When Marchand turns to Northrop Frye and his two books on the Bible this limitation becomes offensive. He patronizes Frye, treating him as a kind of effete mandarin who suggests “that it is slightly vulgar or unsophisticated for anyone even to raise the issue of what `really happened’” when it comes to the events described in the Bible. Reviewing Words with Power, the second of Frye’s two studies of the Bible, Marchand sarcastically sums up Frye’s viewpoint :

So, to get to the nub of the matter, the question of whether the God of the Bible really exists – or, as Frye might put it, “really exists” – is silly. Of course, He exists. You can imagine Him, can’t you? The whole of Words with Power is an argument that a reader’s imaginative absorption into the myth and metaphors of the Bible leads to the dissolving of the “antithesis between a human subject and a divine object.”…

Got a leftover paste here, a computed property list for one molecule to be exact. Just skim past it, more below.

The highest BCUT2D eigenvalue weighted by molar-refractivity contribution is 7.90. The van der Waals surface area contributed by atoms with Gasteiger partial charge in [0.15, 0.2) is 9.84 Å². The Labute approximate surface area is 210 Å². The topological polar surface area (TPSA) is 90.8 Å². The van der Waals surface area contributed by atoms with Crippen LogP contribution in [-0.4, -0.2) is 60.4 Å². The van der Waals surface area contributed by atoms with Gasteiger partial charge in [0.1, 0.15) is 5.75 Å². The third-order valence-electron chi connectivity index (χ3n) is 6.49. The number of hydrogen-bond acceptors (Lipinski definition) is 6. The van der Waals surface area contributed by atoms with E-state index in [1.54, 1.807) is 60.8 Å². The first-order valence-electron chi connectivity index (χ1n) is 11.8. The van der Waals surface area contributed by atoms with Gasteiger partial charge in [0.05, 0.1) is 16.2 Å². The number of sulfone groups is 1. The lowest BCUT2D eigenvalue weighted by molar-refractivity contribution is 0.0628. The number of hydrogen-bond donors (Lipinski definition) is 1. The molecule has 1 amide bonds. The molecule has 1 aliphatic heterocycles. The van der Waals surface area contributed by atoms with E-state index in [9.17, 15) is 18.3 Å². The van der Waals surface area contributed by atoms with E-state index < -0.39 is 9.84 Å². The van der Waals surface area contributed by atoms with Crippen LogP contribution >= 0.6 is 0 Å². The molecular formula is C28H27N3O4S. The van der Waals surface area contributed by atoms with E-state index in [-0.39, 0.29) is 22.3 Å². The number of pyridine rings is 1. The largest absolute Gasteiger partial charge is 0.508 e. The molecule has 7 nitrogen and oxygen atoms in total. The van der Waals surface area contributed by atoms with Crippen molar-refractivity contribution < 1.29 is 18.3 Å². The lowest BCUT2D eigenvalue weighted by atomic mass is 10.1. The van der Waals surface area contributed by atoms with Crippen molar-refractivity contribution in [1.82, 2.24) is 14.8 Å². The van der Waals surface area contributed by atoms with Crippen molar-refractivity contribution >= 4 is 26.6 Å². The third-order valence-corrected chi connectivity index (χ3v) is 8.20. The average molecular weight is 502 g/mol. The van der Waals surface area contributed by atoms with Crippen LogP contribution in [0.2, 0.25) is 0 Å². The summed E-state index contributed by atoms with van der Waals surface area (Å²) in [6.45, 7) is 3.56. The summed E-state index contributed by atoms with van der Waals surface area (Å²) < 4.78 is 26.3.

The argument….will not be convincing to those who believe that reality is even richer than the human imagination. This may seem a bizarre or trivial example, but at one point, while reading Words with Power, I thought of the case of Elvis Presley – a mythical, almost godlike figure in the making, if one can judge by his omnipresent icons. If a chronicle of Presley’s life were preserved for generations hence, what would the Northrop Frye critic make of it? Such a critic would note that Presley had a twin brother who died at birth, and probably say, as Frye does in Words with Power, that the twin motif, applied to heroes and gods, runs all through folklore and literature…..

There is a great deal more that this Frye critic could do with the life of Presley. All of it would amount, in the end, to less than the fact of Presley’s existence, to the terrible importance of a life that "really happened." Christians no doubt feel the same way, in a case of infinitely greater moment, about Frye’s treatment of Jesus.